It is amazing how having a red flag can change the way you live.  If you have gray duct tape you drive a little more careful, and every cop you see makes you wonder if you will be pulled over again.  The good thing is that I can get rid of my red flag.  But what happens if you have a red flag that cannot be gotten rid of?  I cannot even fathom.

Looking back over the situation I can only guess if I handled the situation correctly.  Part of me wonders if I should have confronted the undercover immediately, rather than simply talking to the uniformed cop.  If he was only acting, I wonder how he would have re-acted to my displeasure of his comments?  Also I wonder what sort of things I view as red flags?  What are my stereotypes?  Why are they stereotypes?  What stereotypes have I been fed as a white, heterosexual male living in America?  I am beginning to think that a lot of people have a lot of red flags that allow them to maintain power over others.

What White People Can Do about Racism” is a collection of thoughts by Chris Lahr. Through this blog series he hopes to touch on lessons learned from his journey of living in a small predominantly white town in Indiana to living in a city (Philadelphia) where white people are currently the minority. Check out the first post in this series here. Chris will be teaching the workshop, “What white people can do about racism” at the CCDA Conference in Indianapolis on October 13, and 15.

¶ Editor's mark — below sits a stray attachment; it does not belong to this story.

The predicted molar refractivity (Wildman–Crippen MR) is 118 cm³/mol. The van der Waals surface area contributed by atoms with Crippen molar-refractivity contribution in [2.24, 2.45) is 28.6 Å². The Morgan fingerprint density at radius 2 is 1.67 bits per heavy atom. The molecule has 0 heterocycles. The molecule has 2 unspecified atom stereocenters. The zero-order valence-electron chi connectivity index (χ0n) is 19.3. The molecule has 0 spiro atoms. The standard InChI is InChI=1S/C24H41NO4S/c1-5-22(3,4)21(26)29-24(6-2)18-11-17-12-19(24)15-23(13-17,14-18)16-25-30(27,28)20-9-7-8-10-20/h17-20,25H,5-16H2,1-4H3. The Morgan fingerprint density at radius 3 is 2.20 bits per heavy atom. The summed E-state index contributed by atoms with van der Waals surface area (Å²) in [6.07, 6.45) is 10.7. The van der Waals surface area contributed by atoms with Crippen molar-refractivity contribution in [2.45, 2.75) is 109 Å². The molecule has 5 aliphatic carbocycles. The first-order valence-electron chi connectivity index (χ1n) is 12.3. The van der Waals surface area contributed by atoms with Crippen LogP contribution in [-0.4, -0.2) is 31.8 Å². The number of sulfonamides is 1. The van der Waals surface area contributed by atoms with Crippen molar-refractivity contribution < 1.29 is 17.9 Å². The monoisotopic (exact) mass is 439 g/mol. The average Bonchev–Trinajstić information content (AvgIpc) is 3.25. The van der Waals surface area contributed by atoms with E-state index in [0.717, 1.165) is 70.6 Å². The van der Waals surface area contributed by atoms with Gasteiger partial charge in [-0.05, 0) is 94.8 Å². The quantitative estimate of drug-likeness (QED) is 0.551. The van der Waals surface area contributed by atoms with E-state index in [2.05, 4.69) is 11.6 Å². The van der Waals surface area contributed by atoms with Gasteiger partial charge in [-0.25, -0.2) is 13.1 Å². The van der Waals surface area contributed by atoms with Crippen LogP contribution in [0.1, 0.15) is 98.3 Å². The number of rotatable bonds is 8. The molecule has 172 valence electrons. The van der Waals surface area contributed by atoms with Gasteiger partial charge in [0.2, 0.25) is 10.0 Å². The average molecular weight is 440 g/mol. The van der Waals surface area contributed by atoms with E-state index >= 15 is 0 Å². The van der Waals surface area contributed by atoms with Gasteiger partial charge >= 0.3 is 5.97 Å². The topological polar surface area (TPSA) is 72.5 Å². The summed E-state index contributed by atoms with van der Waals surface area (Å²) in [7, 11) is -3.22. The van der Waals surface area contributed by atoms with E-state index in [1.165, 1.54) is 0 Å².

Chris Lahr is a Recruiter and the Academic Director for Mission Year. He is also a part of the Simple Way in Philadelphia. He is a writer and a speaker. For information about having Chris speak,  email Jen Casselberry.

About The Author


Chris was born and raised in Indiana but spent twenty years living in inner-city Philadelphia before moving to Fort Wayne in 2019. Chris helped run a mentoring program called Timoteo (Spanish for Timothy) that used sports to mentor and disciple urban youth (www.timoteosports.org). Chris is passionate about seeing Jesus manifested to people at the street level and seeing youth step into leadership roles in their community. Chris is currently working on his Doctorate of Transformational Leadership with Bakke Graduate University. He has an MDiv from Asbury Theological Seminary and did his undergrad at Eastern University. Chris is the co-author of the book, Playing for the City, and has written several blogs for Red Letter Christian, Fig Tree Revolution, and the Spokane Favs websites. His blogs mainly deal with the issue of racism and what we can do to live a more just and equitable lifestyle.